Kroos has seen his stock increase dramatically since joining Real Madrid, with consistent displays of majestic passing of the highest order. Quality which has nullified the impact of losing such key loses as Xabi Alonso and Di Maria, who were the spine of the La Decima campaign. Xabi Alonso operated as the base of the midfield alongside Luka Modric, with the dynamic Di Maria just ahead of them. Which led to the question where was Toni Kroos going to fit?
Whilst at Bayern Munich, Toni Kroos usually operated in a more advanced position leading many to believe he was to replace Di Maria, who would offer greater accuracy but less speed and dynamism than the Argentine. However he has undertook the vacant position of Xabi Alonso who went the other way, (albeit in a separate transfer) where he has so far this season excelled in.
His calm demeanor enables him to efficiently distribute possession even under intense pressure from the opposition has been a feature of his game so far and has enabled Real Madrid to have more phases in possession with the aid of fellow midfield maestro Luka Modric. The two have forged a strong understanding in the centre of the park, masterminding control of their opponents with their intelligent play.
This was epitomised in the Clasico as Real Madrid dominated Barcelona at the Santiago Bernabeu, beating Barcelona style of play they have been synonymously for, registering a sort of control that we have not seen from Real Madrid in a Clasico for a long time.
His manager, Carlo Ancelotti also expressed his adulation for Kroos by stating; “Kroos is another professor. He has graduated from Xabi Alonso’s university very quickly. He surprises me because he is never worried. If he is under pressure or not, his play is always the same.”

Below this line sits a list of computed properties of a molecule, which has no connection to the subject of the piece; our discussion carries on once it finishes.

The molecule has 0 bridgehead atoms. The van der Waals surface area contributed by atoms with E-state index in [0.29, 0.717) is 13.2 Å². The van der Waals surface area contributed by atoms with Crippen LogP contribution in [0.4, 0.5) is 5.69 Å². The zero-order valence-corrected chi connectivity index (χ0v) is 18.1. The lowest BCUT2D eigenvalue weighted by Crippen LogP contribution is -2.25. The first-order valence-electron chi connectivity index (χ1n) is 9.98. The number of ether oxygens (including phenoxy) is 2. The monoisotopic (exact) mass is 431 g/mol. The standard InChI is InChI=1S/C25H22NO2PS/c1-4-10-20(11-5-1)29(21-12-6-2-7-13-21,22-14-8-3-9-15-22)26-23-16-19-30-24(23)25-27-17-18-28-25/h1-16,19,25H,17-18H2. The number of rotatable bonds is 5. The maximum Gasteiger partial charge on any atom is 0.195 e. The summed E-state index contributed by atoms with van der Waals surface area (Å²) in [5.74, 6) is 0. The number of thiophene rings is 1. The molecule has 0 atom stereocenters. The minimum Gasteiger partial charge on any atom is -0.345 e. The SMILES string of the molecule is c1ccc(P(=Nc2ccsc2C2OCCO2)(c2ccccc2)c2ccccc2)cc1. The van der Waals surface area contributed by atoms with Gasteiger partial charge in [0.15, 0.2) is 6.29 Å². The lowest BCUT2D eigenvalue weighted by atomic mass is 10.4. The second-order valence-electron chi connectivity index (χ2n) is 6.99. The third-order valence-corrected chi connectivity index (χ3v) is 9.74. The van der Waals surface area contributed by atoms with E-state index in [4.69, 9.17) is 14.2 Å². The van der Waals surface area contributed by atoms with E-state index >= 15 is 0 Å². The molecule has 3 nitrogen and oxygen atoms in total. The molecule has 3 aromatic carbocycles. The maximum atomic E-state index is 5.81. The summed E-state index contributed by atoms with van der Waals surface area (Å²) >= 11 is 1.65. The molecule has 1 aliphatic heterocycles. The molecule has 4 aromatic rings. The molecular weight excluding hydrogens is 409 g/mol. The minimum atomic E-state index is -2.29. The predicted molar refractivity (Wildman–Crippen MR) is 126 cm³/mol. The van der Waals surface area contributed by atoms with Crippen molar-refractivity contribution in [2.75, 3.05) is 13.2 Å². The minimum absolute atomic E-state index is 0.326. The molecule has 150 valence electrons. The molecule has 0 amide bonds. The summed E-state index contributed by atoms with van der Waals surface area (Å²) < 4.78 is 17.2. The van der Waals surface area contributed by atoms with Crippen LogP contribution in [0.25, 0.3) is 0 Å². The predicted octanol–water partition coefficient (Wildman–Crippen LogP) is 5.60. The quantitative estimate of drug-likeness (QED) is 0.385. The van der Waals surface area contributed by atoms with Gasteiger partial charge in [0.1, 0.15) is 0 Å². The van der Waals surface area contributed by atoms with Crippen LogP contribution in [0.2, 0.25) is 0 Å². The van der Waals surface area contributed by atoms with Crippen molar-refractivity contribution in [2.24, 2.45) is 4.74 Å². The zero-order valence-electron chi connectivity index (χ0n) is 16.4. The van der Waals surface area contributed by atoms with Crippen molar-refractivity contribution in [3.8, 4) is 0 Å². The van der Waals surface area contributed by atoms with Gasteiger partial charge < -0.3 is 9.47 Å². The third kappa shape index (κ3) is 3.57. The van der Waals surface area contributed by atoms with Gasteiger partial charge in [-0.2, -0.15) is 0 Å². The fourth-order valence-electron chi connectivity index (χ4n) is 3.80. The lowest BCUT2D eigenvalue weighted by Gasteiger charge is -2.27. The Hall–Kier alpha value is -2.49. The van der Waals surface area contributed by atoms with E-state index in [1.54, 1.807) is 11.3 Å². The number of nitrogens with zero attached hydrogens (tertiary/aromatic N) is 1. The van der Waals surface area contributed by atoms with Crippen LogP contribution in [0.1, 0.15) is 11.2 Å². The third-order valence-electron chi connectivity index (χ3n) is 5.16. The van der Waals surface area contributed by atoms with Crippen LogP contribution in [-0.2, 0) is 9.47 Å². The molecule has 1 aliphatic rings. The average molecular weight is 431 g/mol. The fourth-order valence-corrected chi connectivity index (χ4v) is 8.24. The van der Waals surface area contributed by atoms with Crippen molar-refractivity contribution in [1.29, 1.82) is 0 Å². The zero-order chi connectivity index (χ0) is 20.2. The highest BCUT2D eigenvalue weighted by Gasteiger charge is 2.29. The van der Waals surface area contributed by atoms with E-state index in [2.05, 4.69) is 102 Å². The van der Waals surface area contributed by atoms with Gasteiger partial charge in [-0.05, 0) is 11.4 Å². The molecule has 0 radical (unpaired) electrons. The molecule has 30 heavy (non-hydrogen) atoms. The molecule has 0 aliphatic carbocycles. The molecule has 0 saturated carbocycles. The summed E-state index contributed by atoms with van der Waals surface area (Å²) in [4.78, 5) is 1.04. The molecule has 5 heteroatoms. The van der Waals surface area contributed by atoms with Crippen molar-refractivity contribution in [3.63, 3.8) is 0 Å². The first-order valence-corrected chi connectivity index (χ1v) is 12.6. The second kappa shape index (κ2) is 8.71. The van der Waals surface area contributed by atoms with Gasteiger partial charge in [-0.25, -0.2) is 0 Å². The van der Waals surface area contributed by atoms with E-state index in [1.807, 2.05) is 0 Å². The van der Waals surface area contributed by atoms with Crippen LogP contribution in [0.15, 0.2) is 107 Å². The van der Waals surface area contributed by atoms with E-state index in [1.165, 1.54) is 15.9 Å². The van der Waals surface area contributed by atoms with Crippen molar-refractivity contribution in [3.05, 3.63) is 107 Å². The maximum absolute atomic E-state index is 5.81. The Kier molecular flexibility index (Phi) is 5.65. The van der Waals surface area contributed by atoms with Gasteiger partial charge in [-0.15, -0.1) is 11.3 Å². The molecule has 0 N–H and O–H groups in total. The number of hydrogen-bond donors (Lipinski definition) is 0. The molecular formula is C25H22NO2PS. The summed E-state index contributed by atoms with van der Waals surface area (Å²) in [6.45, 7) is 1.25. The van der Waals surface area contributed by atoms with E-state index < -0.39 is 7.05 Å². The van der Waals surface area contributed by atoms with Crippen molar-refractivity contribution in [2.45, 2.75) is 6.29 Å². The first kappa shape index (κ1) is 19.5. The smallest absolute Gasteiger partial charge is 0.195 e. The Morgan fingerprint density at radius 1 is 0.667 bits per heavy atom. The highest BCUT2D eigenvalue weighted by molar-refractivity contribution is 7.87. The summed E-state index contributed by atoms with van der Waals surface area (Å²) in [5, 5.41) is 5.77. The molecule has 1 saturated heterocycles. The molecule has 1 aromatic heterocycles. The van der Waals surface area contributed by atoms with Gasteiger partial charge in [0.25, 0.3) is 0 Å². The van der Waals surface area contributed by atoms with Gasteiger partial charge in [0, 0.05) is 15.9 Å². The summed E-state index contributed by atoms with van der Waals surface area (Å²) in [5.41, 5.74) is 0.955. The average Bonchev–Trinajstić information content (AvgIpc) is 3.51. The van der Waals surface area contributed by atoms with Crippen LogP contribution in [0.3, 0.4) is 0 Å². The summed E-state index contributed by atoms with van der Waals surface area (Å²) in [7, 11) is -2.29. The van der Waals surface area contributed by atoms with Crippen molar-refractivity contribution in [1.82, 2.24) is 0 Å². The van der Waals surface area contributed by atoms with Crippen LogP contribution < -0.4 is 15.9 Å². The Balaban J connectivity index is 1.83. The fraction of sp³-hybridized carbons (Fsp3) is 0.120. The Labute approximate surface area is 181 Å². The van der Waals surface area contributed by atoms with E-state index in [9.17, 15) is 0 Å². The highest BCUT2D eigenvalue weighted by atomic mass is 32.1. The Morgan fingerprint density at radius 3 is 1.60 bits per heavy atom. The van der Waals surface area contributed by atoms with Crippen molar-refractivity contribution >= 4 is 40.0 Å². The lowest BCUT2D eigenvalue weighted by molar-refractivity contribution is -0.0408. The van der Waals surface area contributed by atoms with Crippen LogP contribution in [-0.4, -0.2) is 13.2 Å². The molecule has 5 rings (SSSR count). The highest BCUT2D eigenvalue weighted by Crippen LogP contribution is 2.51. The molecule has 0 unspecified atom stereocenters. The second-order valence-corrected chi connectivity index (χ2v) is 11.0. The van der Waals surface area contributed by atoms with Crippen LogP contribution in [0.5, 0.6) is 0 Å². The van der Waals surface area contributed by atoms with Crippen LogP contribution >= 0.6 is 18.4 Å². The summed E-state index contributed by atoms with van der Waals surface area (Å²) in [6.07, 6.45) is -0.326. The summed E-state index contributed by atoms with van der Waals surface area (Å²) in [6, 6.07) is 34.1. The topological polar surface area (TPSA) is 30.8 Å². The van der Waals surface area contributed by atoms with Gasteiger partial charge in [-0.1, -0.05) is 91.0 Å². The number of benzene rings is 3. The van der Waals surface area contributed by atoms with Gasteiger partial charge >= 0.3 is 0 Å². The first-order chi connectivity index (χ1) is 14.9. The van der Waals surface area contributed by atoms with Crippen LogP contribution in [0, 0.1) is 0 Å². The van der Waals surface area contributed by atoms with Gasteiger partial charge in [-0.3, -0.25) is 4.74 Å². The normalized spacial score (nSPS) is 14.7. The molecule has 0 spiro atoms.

This further reiterates the seamlessness in the transition from his former no8 position at Bayern Munich to the “10 yards back” no6 role at Real Madrid where he has taken the baton left by Xabi Alonso and ran with it so effortlessly. Nevertheless, Toni Kroos still maintains that he still possesses his attacking instinct, which leads to the question where is his best position, it at no6, no8 or no10?
Ancelotti then goes on to state “I do not know his best position. He can always improve in the position he is playing, but at this moment it is not easy to see how. He plays the ball quickly, always the right pass, he does not give the ball away, and he wins it back. Modric is also there — another complete midfielder.”
It is difficult to see any flaws in Ancelotti’s claims of having two complete midfielder’s in his side, as the two have shown defensive qualities in addition to their vast array of attacking ones. It will be interesting to see how Real Madrid will cope after the loss of Luka Modric with injury over the course of the next few months and it will also be a loss to us spectators as it robs us of the opportunity of seeing how the Kroos/Modric burgeoning partnership will develop.
However as it remains Toni Kroos is a player on top of his game at the moment and quite probably the best centre midfielder in world at this time; 2014 keeps getting better and better for Kroos.